Heroin problem creeps into the Southern Tier

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March 25, 2014

Heroin is becoming a nationwide epidemic and the Southern Tier is no exception. Deaths from heroin and drugs like it have more then doubled in the past year.

Thomas Kimble is a deputy with the Chemung Sheriff Department.

“We’re going to go to a location where we have suspected use of heroin. So I am going to go by there and see what’s going on,” says Kimble as he drives past a known drug house in a rural neighborhood just outside of Elmira.

It’s the middle of the night and Kimble scans the aged mobile home for any signs of suspicion. On this pass, everything seems quiet. 

When he started on the force 8 years ago, Kimble never saw heroin. But things have changed.

“I’ve seen it first hand. It’s talked about on the street a lot. It’s going hand and hand with meth also," adds Kimble. "With the increase in meth brought in heroin also and a lot more needle type drugs." 

Kimble says the increase has a lot to do with the region being a crossroads in the state. Most of the drugs are coming from New York City and Pennsylvania. The dealers have, for a long time, passed right through the Southern Tier on their way to Rochester or Toronto.

“They started realizing why are they competing in the big cities when they could come to the smaller to mid-range sized cities and start their own little dealership down here and that’s what they’ve been doing,” says Kimble. 

A month ago, the City of Binghamton seized more than $14,000 worth of heroin and about $4000 in cash. The bust came after a traffic stop led police to a drug house in Johnson City.

Between 2012 and 2013, the number of drug related deaths rose from 13 to 31. And Christopher Ryan, from the Broome County Health Department, says that trend doesn’t look any better for 2014.

“If we were to project, which is always a difficult thing to do, it certainly would not have gone down any,” says Ryan.

And a similar increase has been seen across the entire Southern Tier.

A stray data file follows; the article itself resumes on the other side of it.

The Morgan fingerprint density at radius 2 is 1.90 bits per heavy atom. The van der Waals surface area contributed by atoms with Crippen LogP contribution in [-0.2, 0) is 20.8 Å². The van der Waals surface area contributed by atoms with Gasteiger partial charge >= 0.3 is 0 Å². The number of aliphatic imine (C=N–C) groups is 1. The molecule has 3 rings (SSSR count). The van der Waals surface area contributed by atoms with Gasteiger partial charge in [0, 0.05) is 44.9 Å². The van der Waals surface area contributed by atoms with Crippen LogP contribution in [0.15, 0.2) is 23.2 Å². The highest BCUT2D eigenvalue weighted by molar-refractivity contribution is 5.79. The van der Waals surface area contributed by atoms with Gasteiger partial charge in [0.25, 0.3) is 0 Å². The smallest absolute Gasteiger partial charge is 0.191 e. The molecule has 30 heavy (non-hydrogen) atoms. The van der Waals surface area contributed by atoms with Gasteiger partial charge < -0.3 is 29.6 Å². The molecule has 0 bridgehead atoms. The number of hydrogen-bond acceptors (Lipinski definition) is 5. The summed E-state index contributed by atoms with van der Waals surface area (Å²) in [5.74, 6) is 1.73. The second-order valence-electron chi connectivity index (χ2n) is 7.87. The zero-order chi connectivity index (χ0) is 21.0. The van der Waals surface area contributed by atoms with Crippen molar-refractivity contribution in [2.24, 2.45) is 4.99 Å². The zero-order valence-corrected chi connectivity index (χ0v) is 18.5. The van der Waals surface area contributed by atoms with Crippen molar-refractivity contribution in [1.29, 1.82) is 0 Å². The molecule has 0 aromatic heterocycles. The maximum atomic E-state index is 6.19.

Ryan says more people are becoming addicted to prescription drugs first. But state regulators have tightened access to those drugs.

“Their brain cells are very use to having these opioid molecules stuck to them," states Ryan. "Well, it’s a very addicting thing and people are highly motived to seek out opioids from other sources.”

Dealers will often mix in fentanyl, a stronger opioid that increases the high. But being more powerful also makes it easier to overdose.

In addition to arresting people, law enforcement is taking on a new role - saving people from overdoses with a drug called Narcan.

Ralph Wilcox is an EMS worker in Tompkins County. He’s showing off Narcan, which can be used to bring back someone who’s overdosed.

"So there is a cartridge like that with a needle in it," explains Wilcox. "And we can usually start an IV with what’s called an IV lock. So we have a short little line that goes into a vein and then push it.”

Narcan counteracts the heroin’s affects on the brain and can stop an overdose in a matter of minutes. Wilcox says it works almost like magic.

“So you’re have somebody near death suddenly you’ll see their breath start to speed up a little bit," says Wilcox. "And they might cough a little bit. The next thing you know they sit straight up, like, wow what happened?”

Until recently, only medical personnel could use Narcan. But the Broome County Sheriffs Department has started carrying it, and one officer used Narcan recently to save a 27-year-old woman who was overdosing on heroin.

The sheriffs departments in Chemung and Tompkins counties will start carrying the drug soon.

Ryan says local authorities also need to expand access to treatment and recovery programs to effectively bring down the number of heroin deaths. He says it will take a while to see a reduction, but he’s hopeful that change will come.